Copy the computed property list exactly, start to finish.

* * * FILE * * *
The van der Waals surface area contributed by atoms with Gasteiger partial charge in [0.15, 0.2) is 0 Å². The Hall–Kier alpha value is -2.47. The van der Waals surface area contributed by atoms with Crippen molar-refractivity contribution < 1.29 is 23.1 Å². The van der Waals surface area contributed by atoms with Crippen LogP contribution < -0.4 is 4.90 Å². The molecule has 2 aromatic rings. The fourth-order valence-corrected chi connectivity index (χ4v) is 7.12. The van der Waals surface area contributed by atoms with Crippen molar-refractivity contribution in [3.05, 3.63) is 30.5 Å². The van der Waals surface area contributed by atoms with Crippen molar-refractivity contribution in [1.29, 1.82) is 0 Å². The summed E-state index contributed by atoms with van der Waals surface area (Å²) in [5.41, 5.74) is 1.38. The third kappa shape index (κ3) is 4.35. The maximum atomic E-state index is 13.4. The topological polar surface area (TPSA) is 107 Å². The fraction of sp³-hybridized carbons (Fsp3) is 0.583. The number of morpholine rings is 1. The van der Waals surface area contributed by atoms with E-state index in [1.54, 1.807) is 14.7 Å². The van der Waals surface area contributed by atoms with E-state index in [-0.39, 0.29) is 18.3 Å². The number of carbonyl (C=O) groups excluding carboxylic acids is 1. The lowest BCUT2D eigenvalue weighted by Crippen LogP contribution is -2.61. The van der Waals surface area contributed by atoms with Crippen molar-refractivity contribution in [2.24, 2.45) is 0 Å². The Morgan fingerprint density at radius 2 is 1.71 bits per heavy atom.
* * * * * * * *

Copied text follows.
The van der Waals surface area contributed by atoms with Gasteiger partial charge in [0.15, 0.2) is 0 Å². The Hall–Kier alpha value is -2.47. The van der Waals surface area contributed by atoms with Crippen molar-refractivity contribution < 1.29 is 23.1 Å². The van der Waals surface area contributed by atoms with Crippen LogP contribution < -0.4 is 4.90 Å². The molecule has 2 aromatic rings. The fourth-order valence-corrected chi connectivity index (χ4v) is 7.12. The van der Waals surface area contributed by atoms with Crippen molar-refractivity contribution in [3.05, 3.63) is 30.5 Å². The van der Waals surface area contributed by atoms with Crippen molar-refractivity contribution in [1.29, 1.82) is 0 Å². The summed E-state index contributed by atoms with van der Waals surface area (Å²) in [5.41, 5.74) is 1.38. The third kappa shape index (κ3) is 4.35. The maximum atomic E-state index is 13.4. The topological polar surface area (TPSA) is 107 Å². The fraction of sp³-hybridized carbons (Fsp3) is 0.583. The number of morpholine rings is 1. The van der Waals surface area contributed by atoms with E-state index in [1.54, 1.807) is 14.7 Å². The van der Waals surface area contributed by atoms with E-state index in [-0.39, 0.29) is 18.3 Å². The number of carbonyl (C=O) groups excluding carboxylic acids is 1. The lowest BCUT2D eigenvalue weighted by Crippen LogP contribution is -2.61. The van der Waals surface area contributed by atoms with Crippen molar-refractivity contribution in [2.24, 2.45) is 0 Å². The Morgan fingerprint density at radius 2 is 1.71 bits per heavy atom.